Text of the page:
Show the impacts of research with pictures and storytelling

This week, I am writing about using interactive websites to share research results, in particular, a webpage created by Blue Ventures, a marine-focused conservation organization working in Belize, Madagascar and Malaysia. Blue Ventures recently published a paper that demonstrates the benefits fishing communities in Madagascar can gain from temporarily closing their octopus fishing sites, and Blue Ventures chose to use visual storytelling to highlight the results.

Viewed best on a desktop but still stunning on a tablet or phone, the interactive website opens with a gif that leads the viewer from under the water to above the surface. As you scroll down the page, you are presented with stunning, carefully chosen images that tell the story of the villagers’ lives and what octopus fishing means to them.

Clear, simple infographics emphasize key facts and findings such as the average increase in village income from octopus farming after a closure. The infographics demonstrate the impacts of managing marine resources with temporary bans on fishing and highlights the benefits local people have gained. In essence, the research has shown that marine management can pay.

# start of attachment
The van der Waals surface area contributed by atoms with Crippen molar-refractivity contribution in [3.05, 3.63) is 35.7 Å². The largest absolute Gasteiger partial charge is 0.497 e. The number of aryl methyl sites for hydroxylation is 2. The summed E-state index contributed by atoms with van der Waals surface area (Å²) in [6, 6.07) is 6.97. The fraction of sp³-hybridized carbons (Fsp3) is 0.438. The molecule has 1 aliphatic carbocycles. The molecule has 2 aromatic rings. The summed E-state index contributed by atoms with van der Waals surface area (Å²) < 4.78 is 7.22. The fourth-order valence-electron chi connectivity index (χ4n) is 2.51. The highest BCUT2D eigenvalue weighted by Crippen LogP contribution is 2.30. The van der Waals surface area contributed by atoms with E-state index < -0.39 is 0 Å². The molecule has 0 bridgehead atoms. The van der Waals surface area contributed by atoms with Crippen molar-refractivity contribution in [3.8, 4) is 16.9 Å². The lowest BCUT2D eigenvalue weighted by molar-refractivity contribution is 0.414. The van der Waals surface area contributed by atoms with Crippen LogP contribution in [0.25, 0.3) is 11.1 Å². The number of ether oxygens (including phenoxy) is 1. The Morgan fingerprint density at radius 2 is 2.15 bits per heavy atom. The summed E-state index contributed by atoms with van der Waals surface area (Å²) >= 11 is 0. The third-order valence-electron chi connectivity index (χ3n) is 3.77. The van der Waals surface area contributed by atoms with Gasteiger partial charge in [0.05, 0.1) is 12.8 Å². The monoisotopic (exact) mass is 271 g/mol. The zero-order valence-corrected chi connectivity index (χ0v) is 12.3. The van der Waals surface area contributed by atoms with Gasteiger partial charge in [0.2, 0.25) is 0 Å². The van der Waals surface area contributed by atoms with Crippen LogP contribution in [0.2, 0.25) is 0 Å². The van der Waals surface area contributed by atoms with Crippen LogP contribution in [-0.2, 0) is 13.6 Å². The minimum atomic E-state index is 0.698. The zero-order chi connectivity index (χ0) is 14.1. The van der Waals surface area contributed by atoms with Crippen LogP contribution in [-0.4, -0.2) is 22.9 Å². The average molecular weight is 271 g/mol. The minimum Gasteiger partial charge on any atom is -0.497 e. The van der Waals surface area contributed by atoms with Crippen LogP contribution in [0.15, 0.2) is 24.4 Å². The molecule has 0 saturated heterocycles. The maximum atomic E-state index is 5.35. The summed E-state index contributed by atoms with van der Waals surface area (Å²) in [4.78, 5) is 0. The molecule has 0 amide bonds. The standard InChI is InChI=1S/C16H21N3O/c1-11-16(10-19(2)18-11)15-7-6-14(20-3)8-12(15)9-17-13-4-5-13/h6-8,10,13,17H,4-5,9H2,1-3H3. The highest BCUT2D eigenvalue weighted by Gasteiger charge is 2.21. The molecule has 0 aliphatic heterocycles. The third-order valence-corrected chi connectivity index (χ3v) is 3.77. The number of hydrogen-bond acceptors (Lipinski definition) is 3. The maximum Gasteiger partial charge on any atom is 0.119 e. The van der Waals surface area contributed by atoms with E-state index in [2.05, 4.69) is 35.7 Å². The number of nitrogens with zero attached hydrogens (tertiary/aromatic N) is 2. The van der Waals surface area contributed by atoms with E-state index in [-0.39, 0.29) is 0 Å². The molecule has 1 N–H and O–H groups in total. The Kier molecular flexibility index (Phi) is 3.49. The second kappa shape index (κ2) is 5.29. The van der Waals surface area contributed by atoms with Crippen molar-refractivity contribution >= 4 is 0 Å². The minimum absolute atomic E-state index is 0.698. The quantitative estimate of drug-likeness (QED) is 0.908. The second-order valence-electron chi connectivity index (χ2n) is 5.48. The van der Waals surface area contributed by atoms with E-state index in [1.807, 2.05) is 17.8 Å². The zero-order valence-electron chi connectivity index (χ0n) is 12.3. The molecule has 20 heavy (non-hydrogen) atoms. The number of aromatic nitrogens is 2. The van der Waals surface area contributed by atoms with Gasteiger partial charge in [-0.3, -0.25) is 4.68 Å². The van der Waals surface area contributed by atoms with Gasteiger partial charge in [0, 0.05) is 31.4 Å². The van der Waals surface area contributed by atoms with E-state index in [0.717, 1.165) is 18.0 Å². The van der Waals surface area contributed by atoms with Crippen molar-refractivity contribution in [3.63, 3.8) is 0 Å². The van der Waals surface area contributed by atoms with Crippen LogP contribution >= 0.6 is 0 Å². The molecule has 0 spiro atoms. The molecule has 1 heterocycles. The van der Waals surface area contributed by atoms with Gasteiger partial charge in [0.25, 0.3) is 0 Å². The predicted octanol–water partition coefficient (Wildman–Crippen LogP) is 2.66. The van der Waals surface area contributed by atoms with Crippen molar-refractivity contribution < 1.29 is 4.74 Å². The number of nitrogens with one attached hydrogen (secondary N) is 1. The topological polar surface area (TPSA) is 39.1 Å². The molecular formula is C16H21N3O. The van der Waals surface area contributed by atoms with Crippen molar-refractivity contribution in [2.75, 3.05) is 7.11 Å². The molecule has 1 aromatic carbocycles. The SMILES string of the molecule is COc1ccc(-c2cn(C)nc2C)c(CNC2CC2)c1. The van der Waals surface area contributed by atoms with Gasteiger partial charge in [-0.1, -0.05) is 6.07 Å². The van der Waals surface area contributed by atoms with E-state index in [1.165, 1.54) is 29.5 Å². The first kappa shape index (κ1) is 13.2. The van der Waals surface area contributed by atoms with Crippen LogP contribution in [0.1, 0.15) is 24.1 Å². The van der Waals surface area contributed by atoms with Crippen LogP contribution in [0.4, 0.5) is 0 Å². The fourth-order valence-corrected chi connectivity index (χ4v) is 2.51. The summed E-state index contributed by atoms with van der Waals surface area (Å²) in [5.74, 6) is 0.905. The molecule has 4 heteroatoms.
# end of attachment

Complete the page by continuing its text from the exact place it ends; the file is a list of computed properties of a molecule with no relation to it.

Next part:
The webpage is simple yet effective and ends with the option to view more photos and read the full story of what marine management means to people like Velvetine, an old lady for whom octopus gleaning is the only way to earn money. You can also download an infographic with all the findings and if you want to know the full methodology and analysis, there is a link to the open source, freely available paper.

Blue Venture’s interactive website is an excellent example of how to communicate science in an engaging way and I hope others will adopt this method of disseminating research to a wider audience.

View the webpage here:

Octopus cyanea pictured in the Maldives
Octopus cyanea pictured in the Maldives. Photo by Ahmed Abdul Rahman. Licensed under CC BY-SA 4.0 via Wikimedia Commons

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